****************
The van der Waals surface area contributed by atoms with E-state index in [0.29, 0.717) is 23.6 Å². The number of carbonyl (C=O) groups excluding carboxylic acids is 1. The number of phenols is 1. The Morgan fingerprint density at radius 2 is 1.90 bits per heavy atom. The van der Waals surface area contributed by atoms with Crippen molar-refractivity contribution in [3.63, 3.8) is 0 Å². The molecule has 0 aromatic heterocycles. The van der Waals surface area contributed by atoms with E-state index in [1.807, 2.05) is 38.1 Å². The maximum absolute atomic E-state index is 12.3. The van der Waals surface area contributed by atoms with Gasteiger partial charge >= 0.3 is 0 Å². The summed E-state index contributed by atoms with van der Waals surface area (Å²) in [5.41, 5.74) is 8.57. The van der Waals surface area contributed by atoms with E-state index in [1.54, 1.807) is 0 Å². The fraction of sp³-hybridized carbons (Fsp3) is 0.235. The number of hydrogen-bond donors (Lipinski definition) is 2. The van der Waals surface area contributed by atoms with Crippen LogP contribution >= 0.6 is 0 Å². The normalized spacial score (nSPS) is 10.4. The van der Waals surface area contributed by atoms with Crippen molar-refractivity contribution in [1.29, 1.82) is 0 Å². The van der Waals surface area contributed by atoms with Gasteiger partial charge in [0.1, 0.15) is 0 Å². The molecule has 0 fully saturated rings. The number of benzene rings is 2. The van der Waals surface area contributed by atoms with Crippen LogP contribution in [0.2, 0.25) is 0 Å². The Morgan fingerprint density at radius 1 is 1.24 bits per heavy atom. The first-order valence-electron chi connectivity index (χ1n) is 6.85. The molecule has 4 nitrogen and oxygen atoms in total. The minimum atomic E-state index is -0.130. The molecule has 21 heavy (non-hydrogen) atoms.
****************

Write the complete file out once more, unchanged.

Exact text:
The van der Waals surface area contributed by atoms with E-state index in [0.29, 0.717) is 23.6 Å². The number of carbonyl (C=O) groups excluding carboxylic acids is 1. The number of phenols is 1. The Morgan fingerprint density at radius 2 is 1.90 bits per heavy atom. The van der Waals surface area contributed by atoms with Crippen molar-refractivity contribution in [3.63, 3.8) is 0 Å². The molecule has 0 aromatic heterocycles. The van der Waals surface area contributed by atoms with E-state index in [1.807, 2.05) is 38.1 Å². The maximum absolute atomic E-state index is 12.3. The van der Waals surface area contributed by atoms with Gasteiger partial charge >= 0.3 is 0 Å². The summed E-state index contributed by atoms with van der Waals surface area (Å²) in [5.41, 5.74) is 8.57. The van der Waals surface area contributed by atoms with E-state index in [1.54, 1.807) is 0 Å². The fraction of sp³-hybridized carbons (Fsp3) is 0.235. The number of hydrogen-bond donors (Lipinski definition) is 2. The van der Waals surface area contributed by atoms with Crippen LogP contribution >= 0.6 is 0 Å². The normalized spacial score (nSPS) is 10.4. The van der Waals surface area contributed by atoms with Crippen molar-refractivity contribution in [1.29, 1.82) is 0 Å². The van der Waals surface area contributed by atoms with Gasteiger partial charge in [0.1, 0.15) is 0 Å². The molecule has 0 fully saturated rings. The number of benzene rings is 2. The van der Waals surface area contributed by atoms with Crippen LogP contribution in [0.2, 0.25) is 0 Å². The Morgan fingerprint density at radius 1 is 1.24 bits per heavy atom. The first-order valence-electron chi connectivity index (χ1n) is 6.85. The molecule has 4 nitrogen and oxygen atoms in total. The minimum atomic E-state index is -0.130. The molecule has 21 heavy (non-hydrogen) atoms.